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The Stamp Act 1765.

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Presentation on theme: "The Stamp Act 1765."— Presentation transcript:

1 The Stamp Act 1765

2 The Stamp Act ‘Seven Years War’ was very expensive for Britain
British thought it only fair the colonists pay Colonists had been evading other taxes Stamp Act became law March 22nd 1765


4 'Historian Hugh Brogan believes that "The Stamp Act was a catalyst, touching off fundamental change." Is this view correct?'

5 "No taxation without representation"
Common thought and common action The repeal of the Stamp Act: a win for the colonists

6 “No taxation without representation”

7 “The last war is commonly spoke of as entered into for the defense, or for the sake of the people of America; I think it is quite misunderstood… We had no particular concern or interest in that dispute" - Benjamin Franklin, 1766.

8 The Seven Years War "was strictly Britain's war and fought for selfish purposes… they were not under the slightest obligation to the mother country“ – James Dickinson, 1768.

9 “it was asserted to be an infraction upon the natural inherent constitutional rights of Englishmen, wheresoever they might be" – historian Hugh Egerton,1923.  

10 “The very act of taxing exercised over those who are not represented appears to me to be depriving them of one of their most essential rights as freemen, and if continued seems to be in effect an entire disfranchisement of every civil right…” – James Otis, 1763.

11 “No taxation without representation.”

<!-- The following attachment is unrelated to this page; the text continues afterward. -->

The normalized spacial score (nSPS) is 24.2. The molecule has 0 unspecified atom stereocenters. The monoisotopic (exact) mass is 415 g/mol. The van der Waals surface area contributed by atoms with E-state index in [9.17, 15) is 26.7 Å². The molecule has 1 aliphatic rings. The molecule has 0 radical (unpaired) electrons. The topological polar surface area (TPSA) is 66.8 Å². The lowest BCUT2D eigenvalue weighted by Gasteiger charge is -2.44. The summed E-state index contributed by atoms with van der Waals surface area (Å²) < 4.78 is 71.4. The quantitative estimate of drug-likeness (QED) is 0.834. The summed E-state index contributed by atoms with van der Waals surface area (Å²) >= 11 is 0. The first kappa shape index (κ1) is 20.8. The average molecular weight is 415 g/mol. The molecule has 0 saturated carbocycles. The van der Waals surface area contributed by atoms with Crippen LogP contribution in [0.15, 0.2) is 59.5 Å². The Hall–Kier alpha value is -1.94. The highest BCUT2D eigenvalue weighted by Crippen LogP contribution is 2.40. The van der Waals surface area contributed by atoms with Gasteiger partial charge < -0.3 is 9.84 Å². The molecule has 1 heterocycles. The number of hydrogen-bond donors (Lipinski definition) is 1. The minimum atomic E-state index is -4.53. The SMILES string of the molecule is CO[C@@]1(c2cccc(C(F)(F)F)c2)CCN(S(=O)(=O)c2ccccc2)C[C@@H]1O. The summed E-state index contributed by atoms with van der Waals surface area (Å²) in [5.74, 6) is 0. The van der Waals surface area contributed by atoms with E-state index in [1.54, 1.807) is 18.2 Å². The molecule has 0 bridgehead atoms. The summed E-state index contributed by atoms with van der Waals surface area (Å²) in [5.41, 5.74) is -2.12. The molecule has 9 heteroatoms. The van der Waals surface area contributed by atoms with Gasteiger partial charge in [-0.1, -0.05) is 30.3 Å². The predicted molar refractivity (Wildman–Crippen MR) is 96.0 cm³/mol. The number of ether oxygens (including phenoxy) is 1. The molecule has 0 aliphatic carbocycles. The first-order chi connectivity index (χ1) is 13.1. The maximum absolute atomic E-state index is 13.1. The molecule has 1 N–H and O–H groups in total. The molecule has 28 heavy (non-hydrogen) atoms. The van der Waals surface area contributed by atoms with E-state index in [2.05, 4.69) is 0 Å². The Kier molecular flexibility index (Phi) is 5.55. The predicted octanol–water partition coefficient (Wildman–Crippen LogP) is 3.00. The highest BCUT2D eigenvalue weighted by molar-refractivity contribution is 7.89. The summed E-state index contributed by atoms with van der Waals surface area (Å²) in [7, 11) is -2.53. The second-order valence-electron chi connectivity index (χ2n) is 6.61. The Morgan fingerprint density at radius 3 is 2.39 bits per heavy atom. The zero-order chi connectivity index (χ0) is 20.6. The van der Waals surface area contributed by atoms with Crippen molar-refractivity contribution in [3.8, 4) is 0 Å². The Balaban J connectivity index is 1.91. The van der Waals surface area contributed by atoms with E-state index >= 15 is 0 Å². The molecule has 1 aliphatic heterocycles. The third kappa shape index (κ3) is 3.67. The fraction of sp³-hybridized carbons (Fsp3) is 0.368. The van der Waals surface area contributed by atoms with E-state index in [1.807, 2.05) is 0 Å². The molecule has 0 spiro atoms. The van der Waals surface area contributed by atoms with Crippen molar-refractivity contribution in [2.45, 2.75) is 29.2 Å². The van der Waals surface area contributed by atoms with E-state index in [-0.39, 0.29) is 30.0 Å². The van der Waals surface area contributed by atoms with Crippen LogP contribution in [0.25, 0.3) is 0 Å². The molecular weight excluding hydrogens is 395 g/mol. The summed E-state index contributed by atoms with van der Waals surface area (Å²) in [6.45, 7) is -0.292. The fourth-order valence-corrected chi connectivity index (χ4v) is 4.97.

12 Common thought and common action

13 "The Stamp Act outraged the colonists, rich and poor alike, and proved to be an affront which united them in defiance of the British government.” – historian H.R. Cowie, 1996

14 "The Stamp Act was printed and cried about the streets of New York under the title 'the folly of England and the ruin of America”’ – historian Hugh Egerton, 1923.

15 The Stamp Act Congress, 1765 Discuss "the most essential rights and liberties Of the colonists, and of the grievances under which they labor, by reason of several late Acts of Parliament"  It had "a manifest tendency to subvert the rights and liberties of the colonists” The solution was "no taxes be imposed on them, but with their own consent, given personally, or by their representatives."

16 "it may be regarded as the opening move in the steps towards revolution”
– historian H.R Cowie, 1996

17 The repeal of the Stamp Act: a win for the colonists

18 “A great deal has been said … of the strength of America
“A great deal has been said … of the strength of America. It is a topic that ought to be cautiously meddled with. In a good cause, on a sound bottom, the force of this country can crush America to atoms… But on this ground, on the Stamp Act, when so many here will think a crying injustice, I am one who will lift up my hands against it. In such a cause, your success would be hazardous. America, if she fell, would fall like a strong man. She would embrace the pillars of the state, and pull down the constitution along with her.” – William Pitt, 1766.